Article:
Hugo Chavez seals energy, military deals in Moscow
President Medvedev welcomed Hugo Chavez to the Kremlin on Friday. The leaders signed several key deals, including an agreement for Russia to build the South American country’s first nuclear power plant.
During the talks, on Chavez’s ninth visit to Moscow, the leaders discussed partnership plans up to 2014. They cover not just energy and military cooperation, but also joint construction, financial and industrial projects.
“Russia and Venezuela would like to see a new and fair world order in which our future will not depend on the desires, well-being and mood of just one single country,” said Dmitry Medvedev at a joint media conference. “This new world order should be built as a joint effort of the international community. This is the only kind of order that can provide stable development for human kind in the 21st Century,” he concluded.
The two-day visit to Moscow was Chavez’s first stop on a six-nation tour, aimed at strengthening trade ties with countries in Eastern Europe and the Middle East.
Military deals between Russia and Venezuela now exceed US$4 billion.
Venezuela is constructing three military plants – to produce Kalashnikov rifles, to make cartridges, and an aircraft repair plant to service Russian helicopter equipment. Caracas plans to buy ten Ilyushin planes, two Il-78MK refueling aircraft and Russian Mi-28NE helicopters.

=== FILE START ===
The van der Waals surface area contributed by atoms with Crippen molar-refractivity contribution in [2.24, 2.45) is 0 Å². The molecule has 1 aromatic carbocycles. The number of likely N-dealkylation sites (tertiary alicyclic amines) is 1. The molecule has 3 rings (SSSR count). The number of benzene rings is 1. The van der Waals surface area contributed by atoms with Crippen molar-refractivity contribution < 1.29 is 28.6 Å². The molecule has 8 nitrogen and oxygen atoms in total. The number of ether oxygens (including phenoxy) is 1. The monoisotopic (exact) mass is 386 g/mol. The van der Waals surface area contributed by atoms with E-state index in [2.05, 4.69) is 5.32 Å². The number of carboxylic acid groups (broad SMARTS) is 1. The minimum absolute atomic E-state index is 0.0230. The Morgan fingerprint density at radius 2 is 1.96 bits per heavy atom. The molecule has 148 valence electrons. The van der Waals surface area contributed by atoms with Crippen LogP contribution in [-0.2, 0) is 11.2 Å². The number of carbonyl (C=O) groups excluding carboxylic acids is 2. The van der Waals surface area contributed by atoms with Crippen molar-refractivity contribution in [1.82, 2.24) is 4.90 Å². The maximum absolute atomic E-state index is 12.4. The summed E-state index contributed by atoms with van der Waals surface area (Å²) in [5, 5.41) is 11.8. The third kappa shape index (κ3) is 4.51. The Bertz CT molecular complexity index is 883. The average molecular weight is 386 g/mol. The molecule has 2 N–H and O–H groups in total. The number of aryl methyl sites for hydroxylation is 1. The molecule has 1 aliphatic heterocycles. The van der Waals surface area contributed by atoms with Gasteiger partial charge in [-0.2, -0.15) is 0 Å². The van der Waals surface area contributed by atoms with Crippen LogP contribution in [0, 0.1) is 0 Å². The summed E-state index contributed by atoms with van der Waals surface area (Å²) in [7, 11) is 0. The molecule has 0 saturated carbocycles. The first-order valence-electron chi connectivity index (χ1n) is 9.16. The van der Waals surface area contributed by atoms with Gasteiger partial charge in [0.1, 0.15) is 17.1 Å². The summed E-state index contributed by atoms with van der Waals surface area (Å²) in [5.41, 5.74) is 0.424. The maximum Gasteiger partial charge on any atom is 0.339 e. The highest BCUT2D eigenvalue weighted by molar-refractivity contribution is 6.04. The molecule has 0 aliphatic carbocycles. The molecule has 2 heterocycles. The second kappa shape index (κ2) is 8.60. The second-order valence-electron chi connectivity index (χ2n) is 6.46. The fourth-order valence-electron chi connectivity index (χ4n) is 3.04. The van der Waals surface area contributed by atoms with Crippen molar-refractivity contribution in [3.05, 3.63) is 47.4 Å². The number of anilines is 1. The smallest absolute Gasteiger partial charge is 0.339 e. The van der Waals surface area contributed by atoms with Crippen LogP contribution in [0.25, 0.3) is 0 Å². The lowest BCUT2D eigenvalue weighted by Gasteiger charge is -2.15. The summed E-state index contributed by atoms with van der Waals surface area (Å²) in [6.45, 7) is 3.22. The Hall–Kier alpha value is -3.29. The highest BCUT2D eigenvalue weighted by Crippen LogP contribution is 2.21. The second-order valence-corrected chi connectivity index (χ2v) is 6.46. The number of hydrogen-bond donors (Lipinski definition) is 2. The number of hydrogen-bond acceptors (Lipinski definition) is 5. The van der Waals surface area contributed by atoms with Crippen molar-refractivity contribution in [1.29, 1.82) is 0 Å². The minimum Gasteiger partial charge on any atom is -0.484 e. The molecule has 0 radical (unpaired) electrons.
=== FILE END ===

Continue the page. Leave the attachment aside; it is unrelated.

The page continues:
Venezuela might also become the first export customer for Sukhoi fighter jets, according to the Russian military export company, Rosoboronexport.
In the near future, military equipment exports to Venezuela could reach $5 billion, said Vladimir Putin.
In energy cooperation – Caracas may build a nuclear power plant in Venezuela with Russia’s support.
The leaders also finalized establishing a joint Russian-Venezuelan bank, as agreed in 2009. The bank’s headquarters would be in Moscow, with offices in Venezuela and China.
Another topic on the agenda was Russia’s assistance in building social housing, hospitals and schools for Venezuela’s poor, which was discussed during a previous visit to Caracas by Russian leaders.
On Thursday Chavez addressed the Two Centuries of Independence of Latin America conference, at the Foreign Literature Library in Moscow. He assured that Venezuela was not building a nuclear bomb, and that it is only interested in nuclear energy for peaceful purposes.
Chavez also called the collapse of the Soviet Union a “catastrophe”.He went on to say, “Although the world has changed, Russia and Venezuela continue to play an immense role in the world balance of powers,” Itar Tass quoted.
He also made a number of strong statements regarding the US.
“You must have heard a Mexican leader say, ‘Poor Mexico, so far from God, and so close to the United States,’” Chavez said. “All of us Latin Americans could say the exact same thing. Our poor America. So far from God and so close to the… Yankee empire that has hurt our continent so badly.”